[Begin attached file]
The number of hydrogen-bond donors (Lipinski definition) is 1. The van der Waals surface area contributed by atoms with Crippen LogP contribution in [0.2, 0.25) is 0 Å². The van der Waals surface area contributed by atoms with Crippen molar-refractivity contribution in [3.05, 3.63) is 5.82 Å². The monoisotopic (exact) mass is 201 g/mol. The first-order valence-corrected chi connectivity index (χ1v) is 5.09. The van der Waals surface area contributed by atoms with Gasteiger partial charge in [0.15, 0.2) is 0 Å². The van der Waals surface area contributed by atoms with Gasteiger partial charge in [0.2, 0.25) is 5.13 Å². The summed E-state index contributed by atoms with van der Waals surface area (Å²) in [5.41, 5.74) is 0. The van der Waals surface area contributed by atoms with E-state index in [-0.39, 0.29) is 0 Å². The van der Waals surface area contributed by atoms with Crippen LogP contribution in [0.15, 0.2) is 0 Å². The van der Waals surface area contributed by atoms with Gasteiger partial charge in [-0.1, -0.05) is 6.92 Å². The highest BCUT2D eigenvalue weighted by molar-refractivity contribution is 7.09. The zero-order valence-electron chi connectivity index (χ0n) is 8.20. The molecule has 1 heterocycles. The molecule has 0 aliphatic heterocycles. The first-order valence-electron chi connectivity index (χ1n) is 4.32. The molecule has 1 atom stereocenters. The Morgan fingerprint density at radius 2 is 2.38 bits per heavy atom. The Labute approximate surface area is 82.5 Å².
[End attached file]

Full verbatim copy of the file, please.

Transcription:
The number of hydrogen-bond donors (Lipinski definition) is 1. The van der Waals surface area contributed by atoms with Crippen LogP contribution in [0.2, 0.25) is 0 Å². The van der Waals surface area contributed by atoms with Crippen molar-refractivity contribution in [3.05, 3.63) is 5.82 Å². The monoisotopic (exact) mass is 201 g/mol. The first-order valence-corrected chi connectivity index (χ1v) is 5.09. The van der Waals surface area contributed by atoms with Gasteiger partial charge in [0.15, 0.2) is 0 Å². The van der Waals surface area contributed by atoms with Gasteiger partial charge in [0.2, 0.25) is 5.13 Å². The summed E-state index contributed by atoms with van der Waals surface area (Å²) in [5.41, 5.74) is 0. The van der Waals surface area contributed by atoms with E-state index in [-0.39, 0.29) is 0 Å². The van der Waals surface area contributed by atoms with Crippen LogP contribution in [0.15, 0.2) is 0 Å². The van der Waals surface area contributed by atoms with Gasteiger partial charge in [-0.1, -0.05) is 6.92 Å². The highest BCUT2D eigenvalue weighted by molar-refractivity contribution is 7.09. The zero-order valence-electron chi connectivity index (χ0n) is 8.20. The molecule has 1 heterocycles. The molecule has 0 aliphatic heterocycles. The first-order valence-electron chi connectivity index (χ1n) is 4.32. The molecule has 1 atom stereocenters. The Morgan fingerprint density at radius 2 is 2.38 bits per heavy atom. The Labute approximate surface area is 82.5 Å².